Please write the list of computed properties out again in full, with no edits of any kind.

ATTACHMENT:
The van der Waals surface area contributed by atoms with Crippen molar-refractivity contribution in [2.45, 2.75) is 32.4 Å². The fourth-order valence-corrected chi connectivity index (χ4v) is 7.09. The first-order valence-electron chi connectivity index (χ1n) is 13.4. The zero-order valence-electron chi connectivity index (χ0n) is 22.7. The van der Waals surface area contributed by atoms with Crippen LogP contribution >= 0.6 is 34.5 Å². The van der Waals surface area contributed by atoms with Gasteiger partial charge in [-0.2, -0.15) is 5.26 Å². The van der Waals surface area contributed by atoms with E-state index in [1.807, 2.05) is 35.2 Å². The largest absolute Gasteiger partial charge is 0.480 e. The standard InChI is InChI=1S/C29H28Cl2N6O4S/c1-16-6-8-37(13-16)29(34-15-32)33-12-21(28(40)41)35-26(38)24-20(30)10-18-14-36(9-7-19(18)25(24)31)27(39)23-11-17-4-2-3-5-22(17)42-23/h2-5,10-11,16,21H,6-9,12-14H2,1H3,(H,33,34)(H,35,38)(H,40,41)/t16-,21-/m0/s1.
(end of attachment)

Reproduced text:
The van der Waals surface area contributed by atoms with Crippen molar-refractivity contribution in [2.45, 2.75) is 32.4 Å². The fourth-order valence-corrected chi connectivity index (χ4v) is 7.09. The first-order valence-electron chi connectivity index (χ1n) is 13.4. The zero-order valence-electron chi connectivity index (χ0n) is 22.7. The van der Waals surface area contributed by atoms with Crippen LogP contribution >= 0.6 is 34.5 Å². The van der Waals surface area contributed by atoms with Gasteiger partial charge in [-0.2, -0.15) is 5.26 Å². The van der Waals surface area contributed by atoms with E-state index in [1.807, 2.05) is 35.2 Å². The largest absolute Gasteiger partial charge is 0.480 e. The standard InChI is InChI=1S/C29H28Cl2N6O4S/c1-16-6-8-37(13-16)29(34-15-32)33-12-21(28(40)41)35-26(38)24-20(30)10-18-14-36(9-7-19(18)25(24)31)27(39)23-11-17-4-2-3-5-22(17)42-23/h2-5,10-11,16,21H,6-9,12-14H2,1H3,(H,33,34)(H,35,38)(H,40,41)/t16-,21-/m0/s1.